Turkey failed to qualify for the 1998 FIFA World Cup, they however qualified for Euro 2000 after winning a play-off against Ireland. Turkey lost their first match 2–1 to Italy, they drew their second match against Sweden 0–0, and beat host nation Belgium 2–0, making it the first time in the history of the European Championship that a host nation had been eliminated in the first round. This victory brought Turkey into the last eight of the tournament, where they were beaten 2–0 by Portugal, with Arif Erdem missing a critical penalty.
2002 FIFA World Cup
For the 2002 FIFA World Cup Turkey finished second in their qualifying group, despite starting well and being the favourites to top the group. They lost 2–1 to Sweden in the crucial match that would decide the top spot. The Turks were forced to play the play-offs against Austria. They defeated the Austrians 6–0 on aggregate and booked their place at the finals. The Turkish team started the 2002 World Cup with a 2–1 defeat against eventual winners Brazil. Turkey qualified from the group stage with a 3–0 win against China, after drawing 1–1 with Costa Rica.
Turkey then faced home team Japan in the second round, beating them 1–0. The Turkish team continued their run, as they beat Senegal 1–0 on a golden goal to book their place in the semi-finals, where a 1–0 defeat against eventual tournament winners Brazil forced them to play the third place match, and a bronze medal was won after a 3–2 victory over the South Korean team. Hakan Şükür scored Turkey's first goal in 10.8 seconds, even when the South Koreans kicked off first. It was the fastest goal in World Cup history. Tens of thousands of flag-waving Turkish fans greeted the World Cup squad on their return to Istanbul, where they joined a massive street party at Taksim Square. Rüştü Reçber, Alpay Özalan, and Hasan Şaş were all included in the All-Star Team, with Rüştü Reçber also being voted as the best goalkeeper in the UEFA Team of the Year 2002, while Şenol Güneş was being voted as the best manager.
2003 FIFA Confederations Cup
In the summer of 2003, Turkey reached third place at the 2003 Confederations Cup. In the group stages, Turkey defeated the United States 2–1, before losing to Cameroon 0–1, in their final group game, Turkey drew 2–2 against Brazil, eliminating them from the tournament. Turkey lost to eventual tournament winners France 3–2 in the semi-final match. Turkey then defeated Colombia 2–1 to win the bronze medal. Tuncay Şanlı scored three goals and made an assist which won him the Silver Shoe Award and the Silver Ball Award, for the second best player of the tournament.
The Turkish team failed to qualify for Euro 2004 on play-offs due to a loss to Latvia after finishing second in their group. This marked a turning point for the national team as new players were introduced to the national team to create a new generation.
2006 FIFA World Cup
The Turkish team once again narrowly missed out on the World Cup finals after failing to win a play-off, this time on away goals against Switzerland, again after finishing second in their group. There were scenes of violence after the game on and off the pitch where the Turkish team brawled with Swiss players down the tunnel.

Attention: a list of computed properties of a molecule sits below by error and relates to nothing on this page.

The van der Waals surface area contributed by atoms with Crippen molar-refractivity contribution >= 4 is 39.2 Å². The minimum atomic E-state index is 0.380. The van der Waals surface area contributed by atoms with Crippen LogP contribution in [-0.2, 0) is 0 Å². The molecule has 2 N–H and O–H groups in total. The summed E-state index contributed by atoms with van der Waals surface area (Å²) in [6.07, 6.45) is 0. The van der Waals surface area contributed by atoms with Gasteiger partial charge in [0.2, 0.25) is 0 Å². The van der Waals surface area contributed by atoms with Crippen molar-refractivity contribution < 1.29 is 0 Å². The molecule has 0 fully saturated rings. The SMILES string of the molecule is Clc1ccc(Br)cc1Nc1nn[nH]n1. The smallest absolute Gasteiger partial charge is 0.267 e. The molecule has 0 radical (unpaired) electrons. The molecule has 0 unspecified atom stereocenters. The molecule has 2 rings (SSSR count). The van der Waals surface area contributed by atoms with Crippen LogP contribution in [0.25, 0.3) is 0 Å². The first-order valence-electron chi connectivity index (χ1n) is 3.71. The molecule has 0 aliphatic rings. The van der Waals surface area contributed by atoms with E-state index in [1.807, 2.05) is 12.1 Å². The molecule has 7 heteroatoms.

Turkey qualified for their first international tournament in six years by finishing second behind Greece in UEFA Euro 2008 qualifying Group C to reach the European Championships. They were placed alongside Switzerland, Portugal, and the Czech Republic in Group A. In their first match, they played Portugal and were beaten 2–0, but wins over Switzerland (2–1) and Czech Republic (3–2) – both secured by late goals – brought qualification for the knockout stages. Again, Turkey knocked out a host nation – Switzerland – in the group stages for the second time.
The quarter-final against Croatia was goalless after 90 minutes, and Croatia led 1–0 in the final minute of extra time, but another late Turkish goal by forward Semih Şentürk brought the game to penalties. The goal raised some controversy with Croatia fans and Croatia's coach, Slaven Bilić, who claimed that the goal had been scored after extra time had elapsed. This complaint, however, was overruled, and the game went into penalties. Turkey beat out Croatia in penalties 3–1.
They went into the semi-final against Germany with just 14 outfield players available as a result of injuries and suspensions, but scored first and were drawing 2–2. But they finished 3rd by default after losing to Germany 3–2 with a last minute goal by Philipp Lahm. Both Russia and Turkey were given bronze medals in the dressing rooms after the semi-finals.
2010 FIFA World Cup
For the 2010 FIFA World Cup qualifiers Turkey had a mixed qualifying campaign, finishing with 15 points and missing out on a play-off place to Bosnia and Herzegovina with 19 points. Spain topped the group to qualify, winning every game in the process. Coach Fatih Terim announced he would be resigning his post following their failure to qualify.
Turkey were drawn in Group A in qualification for UEFA Euro 2012, together with Kazakhstan, Austria, Belgium, Germany, and Azerbaijan. The Turkish team reached the play-offs after beating Azerbaijan 1–0 but got eliminated 3–0 on aggregate by Croatia.
On 14 November 2012, Turkey celebrated their 500th match in a friendly game played against Denmark at the Türk Telekom Arena in Istanbul that ended in a 1–1 draw. Before the match, footballers and coaches, who contributed to the national team's success in the past, were honored. Turkish pop singer Hadise, who wore a national team jersey with the number 500, gave a mini concert.
2014 FIFA World Cup
Turkey were drawn in Group D in qualification for the 2014 FIFA World Cup, together with Andorra, Estonia, Hungary, the Netherlands, and Romania finishing 4th. Turkey began to lose critical points during qualification and Abdullah Avcı was sacked soon after. Fatih Terim was put in charge for the third time to lead the national team, but a 0–2 defeat against the Netherlands ended all hopes.